Let’s say you’re an educated Massachusetts girl, you have a first class rock ‘n’ roll voice, the ability to play multiple musical instruments, and looks that warrant being a finalist in a living “Rocker Barbie” search by Mattel Toys in 1986. What do you do with credentials like those?

You take them to the Outer Banks and you have Leslie Buck.

Residing on Hatteras Island in the village of Waves, Leslie has been a mainstay here for almost two decades, with the ability to lead her own band, play solo and as support player, adding value to musical combos led by others.

I first met her at a gig of mine in Waves. She was in the audience, I had no idea who she was, (although I had heard of her), and my first thought was “There’s someone actually listening.

Had I known, my fluster level would have risen by leaps and bounds.

If you’re a resident of the area that’s south of the Oregon Inlet, you’re likely very familiar with her. If you’re an occasional visitor, you may well have been exposed to her talents, as she tends to ply her trade near the place she calls home. But not exclusively: She’s happy to go where she’s able to make her joyful noise.

She graciously submitted to my interview request:

Q: If you’re not a native, what brought you to the Outer Banks?

A: My ex-husband. He surfs and fishes. I’d never heard of this beautiful, Cape Cod, Massachusetts, kind of place. As newlyweds, the Outer Banks was to be one of many surf and sightseeing stops while going cross-country to Cabo San Lucas, Mexico. We never left.

Q: How would you describe your music?

A: All over the map, both covers and originals.

Q: Who is your greatest musical influence?

A: My dear departed mom, Jacqueline Buck.

Q: What is it about music that touched you?

A: How there’s music, or music and lyrics, which has been and continues to make my personal life soundtrack.

Q: What was the first concert you attended? Did it inspire you to perform?

A: John Denver, 1974, and no, he didn’t inspire me, as I was already performing in plays, church, and school chorus groups.

Q: Are you self-taught?

A: Not really, but I had much help from my mother, and my wonderful musician friends over the years.

Q: Besides guitar, what other instruments do you play?

A: Keyboard, multiple percussion instruments, harmonica, and can handle some basic/easy bass guitar. Jack-of-all-trades, master of none. My voice is truly my “instrument.”

Q: How many different musical projects — duos, trios, bands — are you involved in?

A: Two. In addition to my solo acoustic act, I’m thrilled to be a hired gun for Jeremy and the Generations, and also the Dr. Tom Band.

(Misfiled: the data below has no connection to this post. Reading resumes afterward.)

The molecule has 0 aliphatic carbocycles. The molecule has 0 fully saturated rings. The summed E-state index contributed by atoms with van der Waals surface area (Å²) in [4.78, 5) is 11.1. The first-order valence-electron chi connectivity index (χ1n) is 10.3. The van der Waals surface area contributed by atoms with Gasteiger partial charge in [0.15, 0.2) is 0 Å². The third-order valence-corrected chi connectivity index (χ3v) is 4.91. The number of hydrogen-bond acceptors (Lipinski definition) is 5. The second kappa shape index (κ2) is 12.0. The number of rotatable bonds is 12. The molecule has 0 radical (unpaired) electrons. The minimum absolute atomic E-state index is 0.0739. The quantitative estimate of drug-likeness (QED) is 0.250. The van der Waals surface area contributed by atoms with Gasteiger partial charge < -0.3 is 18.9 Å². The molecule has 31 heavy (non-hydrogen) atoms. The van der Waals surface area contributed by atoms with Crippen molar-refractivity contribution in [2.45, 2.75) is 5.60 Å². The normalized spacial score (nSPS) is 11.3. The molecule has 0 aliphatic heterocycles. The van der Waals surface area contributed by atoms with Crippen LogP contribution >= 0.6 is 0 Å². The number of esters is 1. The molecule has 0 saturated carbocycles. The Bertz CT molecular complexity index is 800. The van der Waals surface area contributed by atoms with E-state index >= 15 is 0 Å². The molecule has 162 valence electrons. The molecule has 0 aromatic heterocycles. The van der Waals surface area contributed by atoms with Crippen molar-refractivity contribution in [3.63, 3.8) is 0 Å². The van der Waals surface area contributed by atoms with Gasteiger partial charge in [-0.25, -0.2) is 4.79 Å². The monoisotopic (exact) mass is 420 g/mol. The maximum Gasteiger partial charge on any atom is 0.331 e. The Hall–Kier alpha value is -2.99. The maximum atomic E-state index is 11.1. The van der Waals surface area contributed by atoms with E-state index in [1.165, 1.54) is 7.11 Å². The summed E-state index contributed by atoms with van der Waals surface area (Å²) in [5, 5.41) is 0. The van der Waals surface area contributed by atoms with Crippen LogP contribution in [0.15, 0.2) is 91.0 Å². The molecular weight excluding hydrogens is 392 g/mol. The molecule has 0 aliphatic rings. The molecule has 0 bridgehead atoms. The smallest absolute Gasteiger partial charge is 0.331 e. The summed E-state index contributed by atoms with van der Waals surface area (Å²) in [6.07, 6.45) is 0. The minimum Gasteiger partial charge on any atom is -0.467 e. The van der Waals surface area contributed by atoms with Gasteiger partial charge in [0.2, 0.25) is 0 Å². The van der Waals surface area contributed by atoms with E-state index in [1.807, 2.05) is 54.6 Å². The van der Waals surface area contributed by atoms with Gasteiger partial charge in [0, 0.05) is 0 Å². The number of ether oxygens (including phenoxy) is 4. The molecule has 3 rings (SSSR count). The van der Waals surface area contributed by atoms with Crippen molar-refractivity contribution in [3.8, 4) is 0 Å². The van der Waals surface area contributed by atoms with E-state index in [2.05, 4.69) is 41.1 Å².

Q: What’s your favorite venue to play on the Outer Banks? To listen?

A: To play: Good Winds Restaurant in Rodanthe. Totally unplugged, hardly any gear to carry. To listen: No fave, just as long as it’s stellar, well-played live music.

Q: Musicians usually play for those “moments” when everything clicks, and you play above and beyond what your normal capabilities are. Do you have a favorite moment?

A: Not really. Although, having lost my voice three times in my career, it makes me really happy at any gig when I can nearly work my entire vocal range (several octaves). Then, it’s all about positive audience reaction/response.

Q: What do you do in the off-season? Do you have a day job and if so, what is it?

A: Music has pretty much always been part time. I’ve been working with the County of Dare since 2002 — in Finance, and now the planning department.

Q: Was there a person in your life that motivated you to pursue music?

A: My brother Chris. He had a friend who was in a rock band, and they needed a lead singer. He told them about me, and the rest is history.

Q: If you could perform with anyone, living or dead, who would it be and why?

A: Several performers, but Ann Wilson is my female rock vocal “idol.”

Q: What one song have you heard that you wish you’d written?

A: Perhaps “Amazing Grace” — it means so much to people all over the world, and all ages, and for a several hundred years.

Q: If you could choose a time period in which to perform music, what would it be and why?

A: The ’40s. I love the old standards/torch tunes.

Q: Do you listen to new music, and if so, what are you listening to?

A: Yes, and usually artists my friends turn me on to it.

Q: The music business can be tough. Did you ever consider quitting and doing something else?

A: I love to sing too much to quit.

Q: McCartney or Lennon?

A: McCartney.

Q: Where were you the first time you performed onstage, and how old were you?

A: Acting: 9 years old. Singing: 11 years old in middle school chorus.

Q: When you write a song, is it positive or negative inspiration that drives you?

A: I’d have to admit, it’s more negative inspiration.

Q: Do you have any hobbies that aren’t music-related?

A: Gardening. I have a degree in horticulture.

Q: Your favorite album?

A: Heart’s “Dreamboat Annie.”

Q: Your favorite song?

A: “Amazing Grace.”

Q: If you were I, what question should I be asking you?

A: “I’ve heard you were one of the finalists in Mattel Toy Company’s national search for a living “Rocker Barbie” doll. How’d that come about?”

Q: How did the “Rocker Barbie” doll thing come about?

A: My dad and my future brother-in-law at the time heard about the contest, and they suggested I enter. ...I was chosen to go to New York City to audition for those chosen from the eastern half of the country — nine out of 40 chosen. Then I was chosen to go on to L.A., to meet up with all 18 selected ladies from both halves of the country for the final audition. ... Ultimately, they never chose anyone.


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